15:23 - 4th April 2013, by NEO Staff


We love Sweatdrop Studios, the band of artists who have joined forces to publish their work and promote UK manga to the public at large. One of the group's signature titles are their anthologies, and so we interviewed an artist featured in Telling Tales, in which the artists collaborated to bring their unique slant to fairy stories. We caught up with Marubelle Sinclaire, who worked on Little Red Riding Hood.

We asked Sinclaire what it was like to work on an established fairy tale to create her short story. "Normally I write my own stories and don't enjoy working with writers as much, but for Little Red Riding Hood, I liked how the story has a plot, but no set script. This meant there was a lot of freedom for the dialogue and character quirks!" she told us. "At first I was a bit dubious on which Little Red Riding Hood ending to go with, as there were a couple of endings to choose from. Actually, in the original Little Red Riding Hood, Red actually gets eaten by the wolf and no one saves her! I think if I had gone with that ending it would have been a bit too sad and dark, even for me..."

With all the countless fairy stories the world has to offer, we wondered what made Sinclaire pick this particular tale as her contribution to the Sweatdrop anthology. "The concept of a young girl wandering into the woods and encountering a sinister creature that tricks her, I thought would be quite a fun, quirky tale to draw. Also, the characters for Little Red Riding Hood are very original and iconic. I exaggerated the features of them, so they are a bit different from the original stories, but still very recognisable. The whole idea for Red was that I wanted her to look very innocent and naive, therefore the things she sometimes says can be quite stupid, but charmingly so. I made her reactions very exaggerated and extra moe!"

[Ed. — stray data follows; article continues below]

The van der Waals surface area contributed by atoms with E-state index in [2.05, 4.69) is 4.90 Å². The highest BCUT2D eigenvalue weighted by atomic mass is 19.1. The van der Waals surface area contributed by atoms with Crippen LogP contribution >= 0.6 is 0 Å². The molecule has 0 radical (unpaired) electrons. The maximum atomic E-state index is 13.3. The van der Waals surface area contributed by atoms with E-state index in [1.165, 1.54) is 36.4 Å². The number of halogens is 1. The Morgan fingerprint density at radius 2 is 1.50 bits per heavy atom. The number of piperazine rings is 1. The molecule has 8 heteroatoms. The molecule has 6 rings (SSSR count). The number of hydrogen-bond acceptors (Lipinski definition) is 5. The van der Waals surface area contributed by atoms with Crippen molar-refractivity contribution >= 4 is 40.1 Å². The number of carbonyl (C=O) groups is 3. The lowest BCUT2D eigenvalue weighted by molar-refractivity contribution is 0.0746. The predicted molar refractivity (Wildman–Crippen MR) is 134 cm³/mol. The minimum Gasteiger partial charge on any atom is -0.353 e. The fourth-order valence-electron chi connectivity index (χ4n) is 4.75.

Sinclaire has also worked on a number of other Sweatdrop anthologies, as well as her own titles, Papillon Underground and Killer Cake. "Drawing Little Red Riding Hood made me realize how fun it was to draw girls again (most of the characters in my comics are male)," Sinclaire added, "so I think I'll probably have a heroine as the main character in my next story I'm planning."

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